For Italians, nothing says Holiday (and Italy) like panettone, a famous holiday pastry that serves as a treasured gift, delicacy, and piece of history.
The Tradition of Panettone
As the air gets crisp and coats are gathered from storage, we feel the holiday season descend upon us in the blink of an eye. In the last months of the year, we are reminded how powerful and healing celebrations can be. Festive decoration, catchy songs, and feel-good movies lift our spirits. And even more so, we find comfort in the yearly traditions that bring us a sense of identity and peace, no matter how small. For Italians, nothing says Holiday (and Italy) like panettone, a famous holiday pastry that serves as a treasured gift, delicacy, and piece of history.
The Artisanal Process of Making Panettone
Italian-made panettone is a delicately sweet leavened bread traditionally filled with candied orange, citron zest, and raisins. It is recognized for its tall dome shape and is beautifully packaged in a festive wrapping, making it ideal for gifting. During the holiday season, Italians buy panettone directly from supermarkets, bakeries, and delis, considering the creation of the dessert is no easy feat. Fresh ingredients and the timely process separate the great artisanal-made panettone from the processed kind.
To make a perfect batch, bakers begin with the starter culture (lievito madre), egg, flour, and butter to create the dough and proceed to work on it for three days. Before baking, sweet raisins, candied fruits (stored in lemon juice), sugar, and other final touches are mixed in. Once warm out of the oven, the panettone is hung upside down for up to ten hours, ensuring its dome shape, and is then carefully packaged by hand. It’s a labor of love appreciated and savored throughout Italy and the world.
A Sweet Story from Pannetone’s History
Originally from Milan, this holiday treat is steeped in history, with legends surrounding its origin. The most famous legend dates back to the 15th century and recounts the Christmas dinner at the court of Ludovico il Moro, Duke of Milan. It was after the head pastry chef burnt the evening’s dessert to a crisp that one of the young kitchen aides, Toni, came to the rescue with a last-minute solution. Proving his resourcefulness, Toni took leftover dough and mixed it with the ingredients at hand: eggs, sugar, candied fruit, and raisins. The result was a fluffy, sweet loaf of bread – unassuming but ready to serve to the hungry guests. In the end, the Duke praised the pastry chef, who then admitted that the dessert had been made by Toni, or pane di Toni, which would become known as panettone. Or so legend says.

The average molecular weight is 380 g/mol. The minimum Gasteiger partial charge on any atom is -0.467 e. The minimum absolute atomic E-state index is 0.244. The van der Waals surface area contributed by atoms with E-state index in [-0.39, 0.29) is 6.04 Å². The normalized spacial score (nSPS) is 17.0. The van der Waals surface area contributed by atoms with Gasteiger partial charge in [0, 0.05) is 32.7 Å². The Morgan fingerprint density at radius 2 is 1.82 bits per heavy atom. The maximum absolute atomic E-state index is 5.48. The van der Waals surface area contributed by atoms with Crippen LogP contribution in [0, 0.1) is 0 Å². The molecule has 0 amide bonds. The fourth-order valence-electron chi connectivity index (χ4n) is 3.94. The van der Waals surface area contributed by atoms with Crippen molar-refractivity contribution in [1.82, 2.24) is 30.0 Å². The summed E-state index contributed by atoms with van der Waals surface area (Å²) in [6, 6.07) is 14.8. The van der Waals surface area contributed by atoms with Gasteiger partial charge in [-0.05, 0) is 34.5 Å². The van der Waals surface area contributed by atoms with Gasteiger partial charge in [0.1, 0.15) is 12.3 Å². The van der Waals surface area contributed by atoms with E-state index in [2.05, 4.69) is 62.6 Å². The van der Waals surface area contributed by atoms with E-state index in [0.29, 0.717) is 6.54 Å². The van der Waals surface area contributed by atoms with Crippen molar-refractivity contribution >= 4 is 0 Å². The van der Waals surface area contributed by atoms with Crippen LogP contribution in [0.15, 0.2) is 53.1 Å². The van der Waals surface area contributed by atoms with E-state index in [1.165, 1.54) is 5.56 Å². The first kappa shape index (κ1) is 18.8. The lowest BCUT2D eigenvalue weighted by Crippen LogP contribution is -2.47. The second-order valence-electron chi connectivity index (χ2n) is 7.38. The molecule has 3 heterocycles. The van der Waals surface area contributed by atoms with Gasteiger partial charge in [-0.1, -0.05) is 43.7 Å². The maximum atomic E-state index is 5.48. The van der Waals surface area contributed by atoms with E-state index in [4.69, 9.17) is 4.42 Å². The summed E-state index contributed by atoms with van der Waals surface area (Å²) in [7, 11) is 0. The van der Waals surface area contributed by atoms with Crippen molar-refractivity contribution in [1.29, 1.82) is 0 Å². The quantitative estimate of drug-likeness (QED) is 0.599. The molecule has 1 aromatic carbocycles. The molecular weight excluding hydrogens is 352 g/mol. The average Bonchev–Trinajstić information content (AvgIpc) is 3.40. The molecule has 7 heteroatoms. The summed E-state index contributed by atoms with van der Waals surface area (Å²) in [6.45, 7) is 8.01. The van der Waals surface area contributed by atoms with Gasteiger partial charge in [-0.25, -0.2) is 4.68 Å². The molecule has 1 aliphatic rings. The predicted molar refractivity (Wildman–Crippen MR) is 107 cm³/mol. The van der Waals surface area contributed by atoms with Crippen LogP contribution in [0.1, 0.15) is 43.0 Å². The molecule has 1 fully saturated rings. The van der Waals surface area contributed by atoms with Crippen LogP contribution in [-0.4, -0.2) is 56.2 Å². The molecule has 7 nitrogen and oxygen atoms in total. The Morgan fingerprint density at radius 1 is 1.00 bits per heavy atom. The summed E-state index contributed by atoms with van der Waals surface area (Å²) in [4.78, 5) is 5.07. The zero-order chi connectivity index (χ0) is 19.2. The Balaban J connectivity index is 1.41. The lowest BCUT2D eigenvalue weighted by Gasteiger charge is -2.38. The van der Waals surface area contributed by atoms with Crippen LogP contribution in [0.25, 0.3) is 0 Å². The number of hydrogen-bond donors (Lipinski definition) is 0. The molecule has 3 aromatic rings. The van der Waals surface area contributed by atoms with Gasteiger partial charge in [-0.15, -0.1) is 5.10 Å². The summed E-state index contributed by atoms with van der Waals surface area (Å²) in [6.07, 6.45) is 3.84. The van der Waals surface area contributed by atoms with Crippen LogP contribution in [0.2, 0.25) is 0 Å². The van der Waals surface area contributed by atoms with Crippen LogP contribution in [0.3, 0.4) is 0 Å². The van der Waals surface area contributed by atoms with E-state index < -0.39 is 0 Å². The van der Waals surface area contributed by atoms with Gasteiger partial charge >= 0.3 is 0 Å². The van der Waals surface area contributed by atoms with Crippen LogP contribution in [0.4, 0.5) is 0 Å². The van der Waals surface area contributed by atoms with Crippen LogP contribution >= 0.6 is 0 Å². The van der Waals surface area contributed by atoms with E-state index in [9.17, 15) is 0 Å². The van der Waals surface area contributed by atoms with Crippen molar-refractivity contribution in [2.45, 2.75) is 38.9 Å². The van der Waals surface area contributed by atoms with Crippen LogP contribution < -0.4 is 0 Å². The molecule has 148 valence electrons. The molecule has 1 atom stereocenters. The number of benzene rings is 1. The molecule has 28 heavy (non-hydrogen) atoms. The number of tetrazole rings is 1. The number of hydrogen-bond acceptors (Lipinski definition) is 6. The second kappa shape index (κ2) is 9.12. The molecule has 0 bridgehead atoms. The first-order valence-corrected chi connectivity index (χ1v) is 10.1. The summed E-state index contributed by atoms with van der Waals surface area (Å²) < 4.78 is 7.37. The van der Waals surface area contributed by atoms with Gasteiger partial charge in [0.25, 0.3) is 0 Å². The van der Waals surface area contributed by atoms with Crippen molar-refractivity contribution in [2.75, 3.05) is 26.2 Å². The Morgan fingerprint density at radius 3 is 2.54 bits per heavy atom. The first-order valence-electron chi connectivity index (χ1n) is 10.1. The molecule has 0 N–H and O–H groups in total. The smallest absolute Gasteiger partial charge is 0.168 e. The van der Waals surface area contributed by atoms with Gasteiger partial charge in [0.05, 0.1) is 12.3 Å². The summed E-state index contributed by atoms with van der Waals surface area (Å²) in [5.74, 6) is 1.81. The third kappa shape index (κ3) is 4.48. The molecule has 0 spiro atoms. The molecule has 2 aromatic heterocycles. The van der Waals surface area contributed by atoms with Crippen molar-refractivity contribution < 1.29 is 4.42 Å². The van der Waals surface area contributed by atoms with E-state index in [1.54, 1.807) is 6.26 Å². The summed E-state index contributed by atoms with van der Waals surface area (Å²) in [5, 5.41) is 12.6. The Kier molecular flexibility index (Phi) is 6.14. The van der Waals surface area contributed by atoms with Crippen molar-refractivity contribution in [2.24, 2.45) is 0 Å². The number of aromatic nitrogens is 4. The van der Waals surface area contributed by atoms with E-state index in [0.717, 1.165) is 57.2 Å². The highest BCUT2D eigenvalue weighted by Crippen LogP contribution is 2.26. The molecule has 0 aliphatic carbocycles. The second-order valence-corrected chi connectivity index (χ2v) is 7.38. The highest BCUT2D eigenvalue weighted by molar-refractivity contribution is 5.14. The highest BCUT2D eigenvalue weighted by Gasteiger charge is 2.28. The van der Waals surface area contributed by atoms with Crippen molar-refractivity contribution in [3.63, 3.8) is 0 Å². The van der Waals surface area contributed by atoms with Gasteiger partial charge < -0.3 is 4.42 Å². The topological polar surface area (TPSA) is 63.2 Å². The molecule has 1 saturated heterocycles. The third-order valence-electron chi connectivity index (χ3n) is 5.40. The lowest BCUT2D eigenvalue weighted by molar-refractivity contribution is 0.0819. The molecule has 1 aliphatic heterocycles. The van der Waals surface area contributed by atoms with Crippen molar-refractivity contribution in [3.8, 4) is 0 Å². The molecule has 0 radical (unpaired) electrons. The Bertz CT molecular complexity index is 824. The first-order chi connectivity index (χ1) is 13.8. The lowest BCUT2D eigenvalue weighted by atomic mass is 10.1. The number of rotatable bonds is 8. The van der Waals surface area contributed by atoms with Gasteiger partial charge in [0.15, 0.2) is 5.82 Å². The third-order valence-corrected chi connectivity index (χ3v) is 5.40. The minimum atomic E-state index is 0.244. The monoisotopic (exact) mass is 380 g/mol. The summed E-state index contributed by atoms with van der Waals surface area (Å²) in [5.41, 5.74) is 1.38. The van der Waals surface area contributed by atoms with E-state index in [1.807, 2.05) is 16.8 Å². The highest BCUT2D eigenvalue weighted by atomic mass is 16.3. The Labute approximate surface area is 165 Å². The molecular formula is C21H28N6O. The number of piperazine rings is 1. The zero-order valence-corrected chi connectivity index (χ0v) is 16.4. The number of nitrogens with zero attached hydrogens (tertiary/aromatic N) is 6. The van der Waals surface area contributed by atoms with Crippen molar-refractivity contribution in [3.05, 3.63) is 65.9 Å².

Making the Tradition of Panettone Your Own
Like panettone, Sant Ambroeus also originated in Milan, where the first of our cafés was opened just steps from Teatro La Scala in 1936. It wasn’t until 1982 that we would move to the island of Manhattan to start a new adventure with our Milanese roots moving forward ever since. This shared origin makes the tradition of panettone near and dear to Sant Ambroeus’s heart. That is why every holiday season, we provide our clients the best panettone there is to offer, making it available both online or at our many locations.
To each their own when it comes to sweet treats, but here are some ways we recommend you enjoy this classic Milanese dessert:
- Warm up a few slices in the oven and serve with a scoop of Sant Ambroeus gelato for a festive dessert.
- Cheers to the holiday season with panettone paired with a glass of Sant Ambroeus Prosecco.
- Pair the lightly sweet bread with a cappuccino for breakfast or brunch.
- To make this treat extra special, make a batch of Chef Falai’s La Ricetta del Mascarpone to spread on top.
- Join us for our special Panettone French Toast at one of our locations.
However you choose to serve up panettone, prepare yourself for the delicious goodness that brings us back to those wonderful memories of days, and holidays, gone by.